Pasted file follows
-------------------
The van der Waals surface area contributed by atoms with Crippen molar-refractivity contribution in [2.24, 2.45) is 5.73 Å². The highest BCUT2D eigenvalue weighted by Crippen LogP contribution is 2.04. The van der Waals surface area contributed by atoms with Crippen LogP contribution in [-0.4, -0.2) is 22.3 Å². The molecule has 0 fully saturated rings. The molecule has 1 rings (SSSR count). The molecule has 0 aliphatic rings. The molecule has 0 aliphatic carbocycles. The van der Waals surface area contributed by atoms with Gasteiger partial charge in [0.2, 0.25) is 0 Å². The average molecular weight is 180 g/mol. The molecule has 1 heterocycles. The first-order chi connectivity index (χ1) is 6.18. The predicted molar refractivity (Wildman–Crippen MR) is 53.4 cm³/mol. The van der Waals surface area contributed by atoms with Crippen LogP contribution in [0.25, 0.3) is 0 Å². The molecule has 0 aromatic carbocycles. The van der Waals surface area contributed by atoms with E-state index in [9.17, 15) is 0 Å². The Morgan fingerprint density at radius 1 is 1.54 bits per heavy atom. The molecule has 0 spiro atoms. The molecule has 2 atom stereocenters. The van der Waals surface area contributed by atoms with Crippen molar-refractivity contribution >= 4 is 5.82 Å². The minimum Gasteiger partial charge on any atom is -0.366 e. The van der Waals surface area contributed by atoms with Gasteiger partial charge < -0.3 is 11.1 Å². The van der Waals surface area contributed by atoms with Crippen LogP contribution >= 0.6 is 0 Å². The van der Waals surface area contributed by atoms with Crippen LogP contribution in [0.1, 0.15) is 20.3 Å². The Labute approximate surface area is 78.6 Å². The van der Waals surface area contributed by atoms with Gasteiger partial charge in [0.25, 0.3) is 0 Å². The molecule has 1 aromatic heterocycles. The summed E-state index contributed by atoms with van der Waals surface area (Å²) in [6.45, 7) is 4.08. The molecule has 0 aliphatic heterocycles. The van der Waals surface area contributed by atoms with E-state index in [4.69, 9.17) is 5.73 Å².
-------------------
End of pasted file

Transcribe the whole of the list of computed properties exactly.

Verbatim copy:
The van der Waals surface area contributed by atoms with Crippen molar-refractivity contribution in [2.24, 2.45) is 5.73 Å². The highest BCUT2D eigenvalue weighted by Crippen LogP contribution is 2.04. The van der Waals surface area contributed by atoms with Crippen LogP contribution in [-0.4, -0.2) is 22.3 Å². The molecule has 0 fully saturated rings. The molecule has 1 rings (SSSR count). The molecule has 0 aliphatic rings. The molecule has 0 aliphatic carbocycles. The van der Waals surface area contributed by atoms with Gasteiger partial charge in [0.2, 0.25) is 0 Å². The average molecular weight is 180 g/mol. The molecule has 1 heterocycles. The first-order chi connectivity index (χ1) is 6.18. The predicted molar refractivity (Wildman–Crippen MR) is 53.4 cm³/mol. The van der Waals surface area contributed by atoms with Crippen LogP contribution in [0.25, 0.3) is 0 Å². The molecule has 0 aromatic carbocycles. The van der Waals surface area contributed by atoms with E-state index in [9.17, 15) is 0 Å². The Morgan fingerprint density at radius 1 is 1.54 bits per heavy atom. The molecule has 0 spiro atoms. The molecule has 2 atom stereocenters. The van der Waals surface area contributed by atoms with Crippen molar-refractivity contribution >= 4 is 5.82 Å². The minimum Gasteiger partial charge on any atom is -0.366 e. The van der Waals surface area contributed by atoms with Gasteiger partial charge < -0.3 is 11.1 Å². The van der Waals surface area contributed by atoms with Crippen LogP contribution >= 0.6 is 0 Å². The van der Waals surface area contributed by atoms with Crippen LogP contribution in [0.1, 0.15) is 20.3 Å². The Labute approximate surface area is 78.6 Å². The van der Waals surface area contributed by atoms with Gasteiger partial charge in [0.25, 0.3) is 0 Å². The molecule has 1 aromatic heterocycles. The summed E-state index contributed by atoms with van der Waals surface area (Å²) in [6.45, 7) is 4.08. The molecule has 0 aliphatic heterocycles. The van der Waals surface area contributed by atoms with E-state index in [4.69, 9.17) is 5.73 Å².